Koroit /kəˈrɔɪt/ is a small rural town in western Victoria, Australia a few kilometres north of the Princes Highway, 18 kilometres (11 mi) north-west of Warrnambool and 278 kilometres (173 mi) west of Melbourne.
It is located amidst rolling green pastures on the North rim of Tower Hill.
Prior to European settlement Koroit area was a rich source of foods for the Koroitch Gundidj people, whose descendants retain special links with the area.
The first European knowledge of the area is the confirmed sighting of Tower Hill by French explorers sailing with Captain Nicolas Baudin aboard Le Géographe in 1802.
The first European settler came to the Koroit area in 1837. A large number of Irish immigrants made Koroit their home in the 1840s and 1850s. One of the strongest and most obvious links between Koroit and Ireland are the potato crops grown in the rich volcanic soil surrounding the town.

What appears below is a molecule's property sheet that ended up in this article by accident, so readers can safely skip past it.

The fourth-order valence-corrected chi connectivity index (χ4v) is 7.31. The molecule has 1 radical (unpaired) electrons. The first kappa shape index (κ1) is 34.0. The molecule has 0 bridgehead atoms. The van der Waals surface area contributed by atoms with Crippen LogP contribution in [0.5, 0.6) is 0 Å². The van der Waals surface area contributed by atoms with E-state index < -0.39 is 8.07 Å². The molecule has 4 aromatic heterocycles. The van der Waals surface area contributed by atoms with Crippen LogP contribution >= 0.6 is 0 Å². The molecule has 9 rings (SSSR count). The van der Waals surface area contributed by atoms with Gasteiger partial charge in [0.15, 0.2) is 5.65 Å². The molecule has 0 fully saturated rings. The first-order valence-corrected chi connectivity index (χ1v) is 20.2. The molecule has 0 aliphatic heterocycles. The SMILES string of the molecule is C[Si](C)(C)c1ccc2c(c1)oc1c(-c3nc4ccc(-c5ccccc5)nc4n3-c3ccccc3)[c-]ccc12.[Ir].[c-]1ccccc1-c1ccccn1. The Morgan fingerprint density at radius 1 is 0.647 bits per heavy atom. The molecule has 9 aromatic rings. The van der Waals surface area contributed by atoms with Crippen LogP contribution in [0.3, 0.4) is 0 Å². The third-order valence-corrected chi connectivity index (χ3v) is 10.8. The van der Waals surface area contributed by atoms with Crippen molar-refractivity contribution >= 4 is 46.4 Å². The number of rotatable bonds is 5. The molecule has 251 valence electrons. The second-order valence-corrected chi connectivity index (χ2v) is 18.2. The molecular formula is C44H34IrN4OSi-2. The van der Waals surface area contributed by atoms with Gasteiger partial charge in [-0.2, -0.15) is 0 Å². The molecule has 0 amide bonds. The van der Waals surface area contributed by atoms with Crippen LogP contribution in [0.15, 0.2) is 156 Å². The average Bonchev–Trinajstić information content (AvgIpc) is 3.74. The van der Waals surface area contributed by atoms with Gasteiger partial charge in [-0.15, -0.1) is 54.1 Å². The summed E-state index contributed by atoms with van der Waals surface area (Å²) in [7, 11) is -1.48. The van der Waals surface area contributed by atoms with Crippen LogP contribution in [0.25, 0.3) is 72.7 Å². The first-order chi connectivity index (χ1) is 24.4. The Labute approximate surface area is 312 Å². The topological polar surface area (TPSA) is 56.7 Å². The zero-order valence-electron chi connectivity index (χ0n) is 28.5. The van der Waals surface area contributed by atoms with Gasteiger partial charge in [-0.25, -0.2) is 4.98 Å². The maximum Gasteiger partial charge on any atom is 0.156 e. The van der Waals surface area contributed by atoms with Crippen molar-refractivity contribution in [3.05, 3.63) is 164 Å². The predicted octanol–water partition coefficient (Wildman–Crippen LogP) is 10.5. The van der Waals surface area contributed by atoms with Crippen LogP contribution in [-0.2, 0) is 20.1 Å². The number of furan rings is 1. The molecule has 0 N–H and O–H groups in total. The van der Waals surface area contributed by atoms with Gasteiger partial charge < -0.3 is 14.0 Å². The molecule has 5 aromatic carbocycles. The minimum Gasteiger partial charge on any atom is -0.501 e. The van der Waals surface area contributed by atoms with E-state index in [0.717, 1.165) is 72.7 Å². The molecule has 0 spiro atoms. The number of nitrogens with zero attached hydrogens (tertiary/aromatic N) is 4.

Eight sites in Koroit are listed in the Register of the National Estate.
What became the Port Fairy railway was extended to the town in 1890, along with a branch to Hamilton, both being closed in 1977.
Koroit was originally part of the Shire of Belfast (Belfast being the prior name of today’s Port Fairy). In the latter part of the 19th century, the township of Koroit separated from the Shire of Belfast and formed the Borough of Koroit.
In November 1870, after the proclamation of the Borough of Koroit on 7 October 1870, nine new councillors were elected from fourteen candidates. On 10 December 1870, the new Borough of Koroit elected its first mayor.